Wednesday

Monday, May 20, 8 pm
Revolution Hall Buckman (Portland)
This is an in-person event
$30
All Ages
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The following description comes from the event organizer.

A Wednesday song is a quilt. A short story collection, a half-memory, a patchwork of portraits of the American south, disparate moments that somehow make sense as a whole. Karly Hartzman, the songwriter/vocalist/guitarist at the helm of the project, is a story collector as much as she is a storyteller: a scholar of people and one-liners. Rat Saw God, the Asheville quintet's new and best record, is ekphrastic but autobiographical and above all, deeply empathetic. Across the album's ten tracks Hartzman, guitarist MJ Lenderman, bassist Margo Shultz, drummer Alan Miller, and lap/pedal steel player Xandy Chelmis build a shrine to minutiae. Half-funny, half-tragic dispatches from North Carolina unfurling somewhere between the wailing skuzz of Nineties shoegaze and classic country twang, that distorted lap steel and Hartzman's voice slicing through the din.
 
Rat Saw God is an album about riding a bike down a suburban stretch in Greensboro while listening to My Bloody Valentine for the first time on an iPod Nano, past a creek that runs through the neighborhood riddled with broken glass bottles and condoms, a front yard filled with broken and rusted car parts, a lonely and dilapidated house reclaimed by kudzu. Four Lokos and rodeo clowns and a kid who burns down a corn field. Roadside monuments, church marquees, poppers and vodka in a plastic water bottle, the shit you get away with at Jewish summer camp, strange sentimental family heirlooms at the thrift stores. The way the South hums alive all night in the summers and into fall, the sound of high school football games, the halo effect from the lights polluting the darkness. It's not really bright enough to see in front of you, but in that stretch of inky void — somehow — you see everything.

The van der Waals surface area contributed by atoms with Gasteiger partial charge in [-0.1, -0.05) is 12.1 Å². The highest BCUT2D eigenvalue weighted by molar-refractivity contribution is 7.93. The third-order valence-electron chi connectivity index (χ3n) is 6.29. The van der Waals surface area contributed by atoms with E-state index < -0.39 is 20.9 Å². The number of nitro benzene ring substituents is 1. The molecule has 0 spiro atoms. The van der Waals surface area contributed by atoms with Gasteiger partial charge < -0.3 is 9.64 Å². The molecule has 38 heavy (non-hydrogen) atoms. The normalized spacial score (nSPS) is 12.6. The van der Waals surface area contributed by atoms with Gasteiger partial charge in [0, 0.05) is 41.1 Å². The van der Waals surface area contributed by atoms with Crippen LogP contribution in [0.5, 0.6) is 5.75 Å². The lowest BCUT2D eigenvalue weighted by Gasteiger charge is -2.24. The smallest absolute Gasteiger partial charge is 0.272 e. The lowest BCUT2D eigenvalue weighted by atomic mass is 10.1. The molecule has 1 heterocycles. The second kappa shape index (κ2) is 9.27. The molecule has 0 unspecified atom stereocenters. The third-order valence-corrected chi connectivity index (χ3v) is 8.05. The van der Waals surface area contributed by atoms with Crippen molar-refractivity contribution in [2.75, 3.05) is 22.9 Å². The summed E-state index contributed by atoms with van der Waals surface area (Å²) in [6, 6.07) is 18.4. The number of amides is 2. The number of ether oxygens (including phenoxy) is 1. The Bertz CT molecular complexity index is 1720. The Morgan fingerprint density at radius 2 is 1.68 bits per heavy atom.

Rat Saw God was written in the months immediately following Twin Plagues' completion, and recorded in a week at Asheville's Drop of Sun studio. While Twin Plagues was a breakthrough release critically for Wednesday, it was also a creative and personal breakthrough for Hartzman. The lauded record charts feeling really fucked up, trauma, dropping acid. It had Hartzman thinking about the listener, about her mom hearing those songs, about how it feels to really spill your guts. And in the end, it felt okay. "I really jumped that hurdle with Twin Plagues where I was not worrying at all really about being vulnerable — I was finally comfortable with it, and I really wanna stay in that zone."
 
The songs on Rat Saw God don't recount epics, just the everyday. They're true, they're real life, blurry and chaotic and strange — which is in-line with Hartzman's own ethos: "Everyone's story is worthy," she says, plainly. "Literally every life story is worth writing down, because people are so fascinating."
 
But the thing about Rat Saw God — and about any Wednesday song, really — is you don't necessarily even need all the references to get it, the weirdly specific elation of a song that really hits. Yeah, it's all in the details — how fucked up you got or get, how you break a heart, how you fall in love, how you make yourself and others feel seen — but it's mostly the way those tiny moments add up into a song or album or a person.
On Sale Friday, October 13, 2023 at 10 am.

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Event Location

Revolution Hall

1300 SE Stark Portland, OR 97214 Venue website

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